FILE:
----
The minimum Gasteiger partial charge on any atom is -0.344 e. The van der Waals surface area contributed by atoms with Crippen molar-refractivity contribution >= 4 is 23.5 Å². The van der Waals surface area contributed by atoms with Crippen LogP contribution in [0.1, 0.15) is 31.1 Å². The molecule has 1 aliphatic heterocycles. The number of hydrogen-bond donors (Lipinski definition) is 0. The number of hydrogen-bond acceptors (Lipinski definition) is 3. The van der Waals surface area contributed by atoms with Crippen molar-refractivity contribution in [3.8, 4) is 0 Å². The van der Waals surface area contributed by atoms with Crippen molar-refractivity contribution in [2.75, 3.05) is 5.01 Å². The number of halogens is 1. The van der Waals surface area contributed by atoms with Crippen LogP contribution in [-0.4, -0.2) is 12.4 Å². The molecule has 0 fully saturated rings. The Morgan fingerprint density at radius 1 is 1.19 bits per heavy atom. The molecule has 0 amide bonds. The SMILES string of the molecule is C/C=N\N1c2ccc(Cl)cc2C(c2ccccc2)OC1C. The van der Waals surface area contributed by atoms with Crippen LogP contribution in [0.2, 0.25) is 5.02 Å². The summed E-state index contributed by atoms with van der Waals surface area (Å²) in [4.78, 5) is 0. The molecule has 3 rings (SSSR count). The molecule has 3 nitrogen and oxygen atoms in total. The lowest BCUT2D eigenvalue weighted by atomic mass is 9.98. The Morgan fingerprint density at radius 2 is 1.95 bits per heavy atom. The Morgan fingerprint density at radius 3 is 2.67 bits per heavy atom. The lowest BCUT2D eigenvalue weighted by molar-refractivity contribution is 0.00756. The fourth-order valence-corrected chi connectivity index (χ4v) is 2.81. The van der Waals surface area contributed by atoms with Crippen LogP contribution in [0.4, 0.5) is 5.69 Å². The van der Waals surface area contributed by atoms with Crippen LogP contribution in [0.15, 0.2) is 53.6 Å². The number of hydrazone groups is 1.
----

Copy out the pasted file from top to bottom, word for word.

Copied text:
The minimum Gasteiger partial charge on any atom is -0.344 e. The van der Waals surface area contributed by atoms with Crippen molar-refractivity contribution >= 4 is 23.5 Å². The van der Waals surface area contributed by atoms with Crippen LogP contribution in [0.1, 0.15) is 31.1 Å². The molecule has 1 aliphatic heterocycles. The number of hydrogen-bond donors (Lipinski definition) is 0. The number of hydrogen-bond acceptors (Lipinski definition) is 3. The van der Waals surface area contributed by atoms with Crippen molar-refractivity contribution in [3.8, 4) is 0 Å². The van der Waals surface area contributed by atoms with Crippen molar-refractivity contribution in [2.75, 3.05) is 5.01 Å². The number of halogens is 1. The van der Waals surface area contributed by atoms with Crippen LogP contribution in [-0.4, -0.2) is 12.4 Å². The molecule has 0 fully saturated rings. The Morgan fingerprint density at radius 1 is 1.19 bits per heavy atom. The molecule has 0 amide bonds. The SMILES string of the molecule is C/C=N\N1c2ccc(Cl)cc2C(c2ccccc2)OC1C. The van der Waals surface area contributed by atoms with Crippen LogP contribution in [0.2, 0.25) is 5.02 Å². The summed E-state index contributed by atoms with van der Waals surface area (Å²) in [4.78, 5) is 0. The molecule has 3 rings (SSSR count). The molecule has 3 nitrogen and oxygen atoms in total. The lowest BCUT2D eigenvalue weighted by atomic mass is 9.98. The Morgan fingerprint density at radius 2 is 1.95 bits per heavy atom. The Morgan fingerprint density at radius 3 is 2.67 bits per heavy atom. The lowest BCUT2D eigenvalue weighted by molar-refractivity contribution is 0.00756. The fourth-order valence-corrected chi connectivity index (χ4v) is 2.81. The van der Waals surface area contributed by atoms with Crippen LogP contribution in [0.4, 0.5) is 5.69 Å². The van der Waals surface area contributed by atoms with Crippen LogP contribution in [0.15, 0.2) is 53.6 Å². The number of hydrazone groups is 1.